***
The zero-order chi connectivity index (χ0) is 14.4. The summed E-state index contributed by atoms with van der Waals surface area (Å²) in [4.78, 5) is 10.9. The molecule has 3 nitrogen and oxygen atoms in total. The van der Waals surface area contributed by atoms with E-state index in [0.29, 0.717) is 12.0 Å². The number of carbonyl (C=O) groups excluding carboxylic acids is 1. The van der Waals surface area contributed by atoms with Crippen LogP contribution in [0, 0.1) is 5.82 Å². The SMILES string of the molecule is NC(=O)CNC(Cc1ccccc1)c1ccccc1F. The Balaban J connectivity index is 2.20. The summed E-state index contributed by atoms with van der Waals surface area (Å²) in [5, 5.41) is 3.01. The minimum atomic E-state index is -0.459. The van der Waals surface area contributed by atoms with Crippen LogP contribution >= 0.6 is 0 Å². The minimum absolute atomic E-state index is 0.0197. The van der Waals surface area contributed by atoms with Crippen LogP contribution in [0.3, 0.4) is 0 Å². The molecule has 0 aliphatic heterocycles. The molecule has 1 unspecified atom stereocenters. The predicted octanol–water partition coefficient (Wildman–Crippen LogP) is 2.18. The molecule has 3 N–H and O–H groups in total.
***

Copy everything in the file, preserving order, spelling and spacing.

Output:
The zero-order chi connectivity index (χ0) is 14.4. The summed E-state index contributed by atoms with van der Waals surface area (Å²) in [4.78, 5) is 10.9. The molecule has 3 nitrogen and oxygen atoms in total. The van der Waals surface area contributed by atoms with E-state index in [0.29, 0.717) is 12.0 Å². The number of carbonyl (C=O) groups excluding carboxylic acids is 1. The van der Waals surface area contributed by atoms with Crippen LogP contribution in [0, 0.1) is 5.82 Å². The SMILES string of the molecule is NC(=O)CNC(Cc1ccccc1)c1ccccc1F. The Balaban J connectivity index is 2.20. The summed E-state index contributed by atoms with van der Waals surface area (Å²) in [5, 5.41) is 3.01. The minimum atomic E-state index is -0.459. The van der Waals surface area contributed by atoms with Crippen LogP contribution >= 0.6 is 0 Å². The minimum absolute atomic E-state index is 0.0197. The van der Waals surface area contributed by atoms with Crippen LogP contribution in [0.3, 0.4) is 0 Å². The molecule has 0 aliphatic heterocycles. The molecule has 1 unspecified atom stereocenters. The predicted octanol–water partition coefficient (Wildman–Crippen LogP) is 2.18. The molecule has 3 N–H and O–H groups in total.